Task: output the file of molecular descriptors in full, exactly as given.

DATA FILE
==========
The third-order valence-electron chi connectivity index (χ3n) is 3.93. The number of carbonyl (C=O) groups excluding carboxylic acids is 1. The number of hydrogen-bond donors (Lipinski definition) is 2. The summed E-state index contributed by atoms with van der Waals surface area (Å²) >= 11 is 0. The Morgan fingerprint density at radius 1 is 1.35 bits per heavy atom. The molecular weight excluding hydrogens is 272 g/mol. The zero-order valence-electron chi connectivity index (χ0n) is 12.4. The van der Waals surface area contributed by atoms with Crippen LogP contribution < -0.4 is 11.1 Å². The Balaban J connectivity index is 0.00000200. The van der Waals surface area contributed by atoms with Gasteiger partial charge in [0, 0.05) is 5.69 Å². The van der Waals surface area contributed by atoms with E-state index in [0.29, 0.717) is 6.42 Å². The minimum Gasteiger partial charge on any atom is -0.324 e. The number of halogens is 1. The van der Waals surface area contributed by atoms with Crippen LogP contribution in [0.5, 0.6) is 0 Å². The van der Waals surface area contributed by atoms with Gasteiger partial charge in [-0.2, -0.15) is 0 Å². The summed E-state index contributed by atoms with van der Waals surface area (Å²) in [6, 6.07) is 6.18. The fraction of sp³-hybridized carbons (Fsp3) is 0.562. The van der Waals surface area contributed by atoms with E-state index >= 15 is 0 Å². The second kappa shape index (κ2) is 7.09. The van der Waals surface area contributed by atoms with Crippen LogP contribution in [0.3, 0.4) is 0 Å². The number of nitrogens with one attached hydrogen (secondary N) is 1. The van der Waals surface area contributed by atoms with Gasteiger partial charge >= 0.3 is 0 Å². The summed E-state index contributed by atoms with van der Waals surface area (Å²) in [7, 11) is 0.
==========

The third-order valence-electron chi connectivity index (χ3n) is 3.93. The number of carbonyl (C=O) groups excluding carboxylic acids is 1. The number of hydrogen-bond donors (Lipinski definition) is 2. The summed E-state index contributed by atoms with van der Waals surface area (Å²) >= 11 is 0. The Morgan fingerprint density at radius 1 is 1.35 bits per heavy atom. The molecular weight excluding hydrogens is 272 g/mol. The zero-order valence-electron chi connectivity index (χ0n) is 12.4. The van der Waals surface area contributed by atoms with Crippen LogP contribution < -0.4 is 11.1 Å². The Balaban J connectivity index is 0.00000200. The van der Waals surface area contributed by atoms with Gasteiger partial charge in [0, 0.05) is 5.69 Å². The van der Waals surface area contributed by atoms with E-state index in [0.29, 0.717) is 6.42 Å². The minimum Gasteiger partial charge on any atom is -0.324 e. The number of halogens is 1. The van der Waals surface area contributed by atoms with Crippen LogP contribution in [0.5, 0.6) is 0 Å². The van der Waals surface area contributed by atoms with Gasteiger partial charge in [-0.2, -0.15) is 0 Å². The summed E-state index contributed by atoms with van der Waals surface area (Å²) in [6, 6.07) is 6.18. The fraction of sp³-hybridized carbons (Fsp3) is 0.562. The van der Waals surface area contributed by atoms with E-state index >= 15 is 0 Å². The second kappa shape index (κ2) is 7.09. The van der Waals surface area contributed by atoms with Crippen LogP contribution in [0.3, 0.4) is 0 Å². The number of nitrogens with one attached hydrogen (secondary N) is 1. The van der Waals surface area contributed by atoms with Gasteiger partial charge >= 0.3 is 0 Å². The summed E-state index contributed by atoms with van der Waals surface area (Å²) in [7, 11) is 0.